CNN skips FBI news conference revealing Iran, Russia's attempts to interfere with 2020 election

The FBI holds a major news conference on 2020 election security

DNI Ratcliffe, FBI Director Wray says Iran, Russia have obtained voter registration information

CNN may bill itself as a 24-hour news network but it chose not to bother with the breaking news coming from the FBI news conference regarding election interference by bad actors overseas. 

While Fox News and MSNBC aired the remarks made by Director of National Intelligence John Ratcliffe and FBI Director Christopher Wray about foiled attempts by Iran and Russia to sow chaos and disinformation in the 2020 presidential election, CNN, which heavily pushed the Russian collusion narrative through much of the Trump presidency, continued with its regularly scheduled programming only to then summarize the roughly seven-minute presser in the final minutes of the ironically titled "OutFront." 

CNN has a history of skipping major news events. Last week, the anti-Trump network skipped multiple days of the Supreme Court confirmation hearing of Judge Amy Coney Barrett, prioritizing its coverage toward Democratic vice presidential nominee Kamala Harris, who sits on the Senate Judiciary Committee.

While Fox News and MSNBC offered virtually uninterrupted coverage of the hearing, CNN also chose to ignore the explosive New York Post report on Hunter Biden's emails. 

CNN raised eyebrows in the early months of the coronavirus outbreak for beginning to skip President Trump's remarks at the White House task force briefings. 

In July, both CNN and MSNBC ignored the breaking news of the mass shooting that took place in Chicago that left at least 15 people shot outside of a funeral home.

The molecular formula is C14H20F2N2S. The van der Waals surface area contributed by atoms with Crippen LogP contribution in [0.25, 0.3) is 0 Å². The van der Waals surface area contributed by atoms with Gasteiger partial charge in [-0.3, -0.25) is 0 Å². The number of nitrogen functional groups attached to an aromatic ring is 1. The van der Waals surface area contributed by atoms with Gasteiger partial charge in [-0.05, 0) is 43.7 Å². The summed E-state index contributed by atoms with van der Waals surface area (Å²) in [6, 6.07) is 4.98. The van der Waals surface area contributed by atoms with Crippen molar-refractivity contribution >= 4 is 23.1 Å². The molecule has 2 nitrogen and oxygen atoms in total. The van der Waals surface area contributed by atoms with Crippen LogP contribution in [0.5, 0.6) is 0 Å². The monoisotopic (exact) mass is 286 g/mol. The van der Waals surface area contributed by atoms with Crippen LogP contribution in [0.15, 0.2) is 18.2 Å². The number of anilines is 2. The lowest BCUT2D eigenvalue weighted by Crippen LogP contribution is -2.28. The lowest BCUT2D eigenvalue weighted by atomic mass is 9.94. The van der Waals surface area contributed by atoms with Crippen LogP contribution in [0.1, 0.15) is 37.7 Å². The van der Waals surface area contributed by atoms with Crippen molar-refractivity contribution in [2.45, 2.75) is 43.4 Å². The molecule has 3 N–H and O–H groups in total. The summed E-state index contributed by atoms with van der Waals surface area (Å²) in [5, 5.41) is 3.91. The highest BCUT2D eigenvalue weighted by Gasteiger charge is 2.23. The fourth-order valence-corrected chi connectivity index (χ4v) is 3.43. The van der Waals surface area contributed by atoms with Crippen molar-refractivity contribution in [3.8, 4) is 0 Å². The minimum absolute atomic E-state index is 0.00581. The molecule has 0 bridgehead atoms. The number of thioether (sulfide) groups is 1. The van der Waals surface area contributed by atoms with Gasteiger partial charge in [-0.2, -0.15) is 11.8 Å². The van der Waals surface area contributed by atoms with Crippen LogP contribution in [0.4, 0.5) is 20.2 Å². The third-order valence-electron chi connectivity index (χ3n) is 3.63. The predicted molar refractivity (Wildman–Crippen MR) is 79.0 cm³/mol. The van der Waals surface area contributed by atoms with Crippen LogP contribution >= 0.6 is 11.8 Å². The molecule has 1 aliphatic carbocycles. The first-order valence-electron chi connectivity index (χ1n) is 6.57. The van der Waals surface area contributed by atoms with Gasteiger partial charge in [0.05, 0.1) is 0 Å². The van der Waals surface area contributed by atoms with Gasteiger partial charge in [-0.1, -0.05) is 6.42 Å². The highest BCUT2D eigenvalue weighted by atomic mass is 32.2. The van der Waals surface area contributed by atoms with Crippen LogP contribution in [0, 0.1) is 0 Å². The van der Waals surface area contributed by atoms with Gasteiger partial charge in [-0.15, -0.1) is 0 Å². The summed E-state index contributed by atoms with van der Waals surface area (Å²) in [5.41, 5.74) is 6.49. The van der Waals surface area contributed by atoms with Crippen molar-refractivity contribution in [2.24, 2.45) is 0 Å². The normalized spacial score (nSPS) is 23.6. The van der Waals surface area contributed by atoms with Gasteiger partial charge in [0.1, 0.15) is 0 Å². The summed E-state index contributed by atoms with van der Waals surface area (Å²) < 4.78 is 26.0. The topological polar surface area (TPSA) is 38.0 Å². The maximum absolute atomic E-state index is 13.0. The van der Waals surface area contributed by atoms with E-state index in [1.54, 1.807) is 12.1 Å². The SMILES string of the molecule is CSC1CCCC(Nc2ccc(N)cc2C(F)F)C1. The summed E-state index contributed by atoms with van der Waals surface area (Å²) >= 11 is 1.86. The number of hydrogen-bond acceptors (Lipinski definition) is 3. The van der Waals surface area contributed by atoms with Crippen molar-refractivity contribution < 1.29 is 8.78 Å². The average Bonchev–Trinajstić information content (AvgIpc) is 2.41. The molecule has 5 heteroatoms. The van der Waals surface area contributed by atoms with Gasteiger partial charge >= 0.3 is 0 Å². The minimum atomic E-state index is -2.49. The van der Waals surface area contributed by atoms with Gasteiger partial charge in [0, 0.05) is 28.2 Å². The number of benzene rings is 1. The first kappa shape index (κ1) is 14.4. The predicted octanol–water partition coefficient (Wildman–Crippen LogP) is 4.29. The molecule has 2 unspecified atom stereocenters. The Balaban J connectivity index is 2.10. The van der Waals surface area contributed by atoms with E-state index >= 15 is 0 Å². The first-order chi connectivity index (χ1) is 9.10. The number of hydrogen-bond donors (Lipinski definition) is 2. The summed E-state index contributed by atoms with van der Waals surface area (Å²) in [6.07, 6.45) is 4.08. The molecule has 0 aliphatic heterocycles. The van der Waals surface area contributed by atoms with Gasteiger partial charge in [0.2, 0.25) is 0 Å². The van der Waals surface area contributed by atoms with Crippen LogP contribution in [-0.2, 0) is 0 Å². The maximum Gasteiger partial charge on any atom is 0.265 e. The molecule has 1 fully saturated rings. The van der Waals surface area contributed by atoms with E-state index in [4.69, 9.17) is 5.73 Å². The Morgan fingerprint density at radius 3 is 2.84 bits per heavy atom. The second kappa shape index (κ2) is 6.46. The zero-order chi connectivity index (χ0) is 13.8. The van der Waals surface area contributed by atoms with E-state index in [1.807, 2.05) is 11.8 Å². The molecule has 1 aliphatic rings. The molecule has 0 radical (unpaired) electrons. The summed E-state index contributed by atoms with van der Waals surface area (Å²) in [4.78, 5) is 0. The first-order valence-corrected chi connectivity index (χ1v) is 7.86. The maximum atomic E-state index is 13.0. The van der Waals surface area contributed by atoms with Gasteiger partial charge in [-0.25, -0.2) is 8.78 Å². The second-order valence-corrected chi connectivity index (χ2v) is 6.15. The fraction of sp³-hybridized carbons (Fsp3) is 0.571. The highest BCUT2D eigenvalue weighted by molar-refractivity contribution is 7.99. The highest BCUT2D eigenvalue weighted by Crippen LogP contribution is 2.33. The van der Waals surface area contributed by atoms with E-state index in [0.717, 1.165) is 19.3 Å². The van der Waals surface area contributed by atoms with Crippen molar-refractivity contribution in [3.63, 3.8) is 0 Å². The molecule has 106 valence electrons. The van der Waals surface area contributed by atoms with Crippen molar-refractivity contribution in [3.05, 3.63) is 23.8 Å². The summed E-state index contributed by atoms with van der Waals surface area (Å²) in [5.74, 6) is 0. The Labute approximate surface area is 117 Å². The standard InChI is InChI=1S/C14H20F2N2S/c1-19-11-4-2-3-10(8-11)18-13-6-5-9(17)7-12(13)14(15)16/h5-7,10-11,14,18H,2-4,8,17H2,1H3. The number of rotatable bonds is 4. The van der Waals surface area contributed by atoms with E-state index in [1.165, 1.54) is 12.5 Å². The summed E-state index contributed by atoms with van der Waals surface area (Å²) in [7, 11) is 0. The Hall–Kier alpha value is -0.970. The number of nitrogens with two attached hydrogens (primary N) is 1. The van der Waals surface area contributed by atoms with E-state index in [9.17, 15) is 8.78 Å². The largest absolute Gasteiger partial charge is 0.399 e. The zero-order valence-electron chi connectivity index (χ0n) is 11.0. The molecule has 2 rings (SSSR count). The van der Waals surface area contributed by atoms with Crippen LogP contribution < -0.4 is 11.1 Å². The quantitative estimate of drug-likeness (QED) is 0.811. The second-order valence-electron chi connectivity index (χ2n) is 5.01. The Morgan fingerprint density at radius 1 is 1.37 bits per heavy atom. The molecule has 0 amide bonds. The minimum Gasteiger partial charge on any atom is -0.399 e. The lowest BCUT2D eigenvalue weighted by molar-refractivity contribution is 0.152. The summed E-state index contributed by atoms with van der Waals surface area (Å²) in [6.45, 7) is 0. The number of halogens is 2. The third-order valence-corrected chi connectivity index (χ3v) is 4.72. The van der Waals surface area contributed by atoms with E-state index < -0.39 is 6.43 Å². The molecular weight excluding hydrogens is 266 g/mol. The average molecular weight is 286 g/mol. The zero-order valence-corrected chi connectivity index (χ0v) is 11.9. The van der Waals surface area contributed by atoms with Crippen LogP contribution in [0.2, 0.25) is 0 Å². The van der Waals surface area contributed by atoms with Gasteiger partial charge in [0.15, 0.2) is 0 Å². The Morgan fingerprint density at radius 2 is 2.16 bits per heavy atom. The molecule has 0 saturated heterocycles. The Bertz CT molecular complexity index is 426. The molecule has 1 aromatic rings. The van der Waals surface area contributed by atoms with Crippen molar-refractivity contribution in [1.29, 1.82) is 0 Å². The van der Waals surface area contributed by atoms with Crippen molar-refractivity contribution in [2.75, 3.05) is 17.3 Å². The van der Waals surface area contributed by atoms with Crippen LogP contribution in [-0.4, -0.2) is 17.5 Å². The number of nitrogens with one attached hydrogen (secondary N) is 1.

During Wednesday evening's news conference, Ratcliffe informed the public that Iran and Russia had taken specific actions to influence voters' opinions. He noted that the registration information they obtained could be used to confuse voters through false communication. 

The Iranian interference that's been discovered, Ratcliffe said, has been designed to incite social unrest and damage President Trump.

"This data can be used by foreign actors to attempt to communicate false information to registered voters that they hope will cause confusion, sow chaos, and undermine your confidence in American democracy," he said. "To that end, we have already seen Iran sending spoofed emails designed to intimidate voters, incite social unrest, and damage President Trump. You may have seen some reporting on this in the last 24 hours or you may have even been one of the recipients of those emails."

He added that Iran was distributing a video with false information about fraudulent ballots.

"Iran is distributing other content to include a video that implies that individuals could cast fraudulent ballots, even from overseas. This video and any claims about such allegedly fraudulent ballots are not true," he said.

"These actions are desperate attempts by desperate adversaries. Even if the adversaries pursue further attempts to intimidate or attempt to undermine voter confidence, know that our election systems are resilient and you can be confident your votes are secure. Although we have not seen the same actions from Russia, we are aware that they have obtained some voter information just as they did in 2016. Rest assured that we are prepared for the possibility of actions by those hostile to democracy." 

Wray vowed to take action in order to ensure the integrity of U.S. elections. He said Americans should be "confident" that their votes count.

"We are not going to let our guard down," he added.


The news conference was held as Democratic voters in at least four battleground states, including Florida and Pennsylvania, have received threatening emails, falsely purporting to be from the conservative group Proud Boys, that warned “we will come after you” if the recipients didn’t vote for President Trump.

The voter-intimidation operation apparently used email addresses obtained from state voter registration lists, which include party affiliation and home addresses and can include email addresses and phone numbers. Those addresses were then used in an apparently widespread targeted spamming operation. The senders claimed they would know which candidate the recipient was voting for in the Nov. 3 election, for which early voting is ongoing.

Fox News' Sam Dorman and The Associated Press contributed to this report.

Source: Read Full Article